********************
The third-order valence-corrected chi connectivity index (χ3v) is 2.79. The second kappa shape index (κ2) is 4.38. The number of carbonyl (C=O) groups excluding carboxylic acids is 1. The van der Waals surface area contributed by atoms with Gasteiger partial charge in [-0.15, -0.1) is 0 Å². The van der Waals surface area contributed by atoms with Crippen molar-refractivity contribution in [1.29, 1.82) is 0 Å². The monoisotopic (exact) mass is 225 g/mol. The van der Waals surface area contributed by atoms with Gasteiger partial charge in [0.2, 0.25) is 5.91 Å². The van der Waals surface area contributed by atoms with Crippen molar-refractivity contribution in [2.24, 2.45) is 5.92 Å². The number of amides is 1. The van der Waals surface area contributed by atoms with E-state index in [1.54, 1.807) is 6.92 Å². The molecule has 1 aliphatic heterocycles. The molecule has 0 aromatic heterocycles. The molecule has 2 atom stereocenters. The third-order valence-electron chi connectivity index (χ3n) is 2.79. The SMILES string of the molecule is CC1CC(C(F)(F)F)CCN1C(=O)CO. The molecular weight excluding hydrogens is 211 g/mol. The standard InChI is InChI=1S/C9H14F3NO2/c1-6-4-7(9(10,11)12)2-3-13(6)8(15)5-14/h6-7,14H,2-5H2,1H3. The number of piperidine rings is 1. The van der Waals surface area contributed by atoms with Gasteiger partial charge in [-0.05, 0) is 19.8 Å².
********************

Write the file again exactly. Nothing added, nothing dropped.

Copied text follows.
The third-order valence-corrected chi connectivity index (χ3v) is 2.79. The second kappa shape index (κ2) is 4.38. The number of carbonyl (C=O) groups excluding carboxylic acids is 1. The van der Waals surface area contributed by atoms with Gasteiger partial charge in [-0.15, -0.1) is 0 Å². The van der Waals surface area contributed by atoms with Crippen molar-refractivity contribution in [1.29, 1.82) is 0 Å². The monoisotopic (exact) mass is 225 g/mol. The van der Waals surface area contributed by atoms with Gasteiger partial charge in [0.2, 0.25) is 5.91 Å². The van der Waals surface area contributed by atoms with Crippen molar-refractivity contribution in [2.24, 2.45) is 5.92 Å². The number of amides is 1. The van der Waals surface area contributed by atoms with E-state index in [1.54, 1.807) is 6.92 Å². The molecule has 1 aliphatic heterocycles. The molecule has 0 aromatic heterocycles. The molecule has 2 atom stereocenters. The third-order valence-electron chi connectivity index (χ3n) is 2.79. The SMILES string of the molecule is CC1CC(C(F)(F)F)CCN1C(=O)CO. The molecular weight excluding hydrogens is 211 g/mol. The standard InChI is InChI=1S/C9H14F3NO2/c1-6-4-7(9(10,11)12)2-3-13(6)8(15)5-14/h6-7,14H,2-5H2,1H3. The number of piperidine rings is 1. The van der Waals surface area contributed by atoms with Gasteiger partial charge in [-0.05, 0) is 19.8 Å².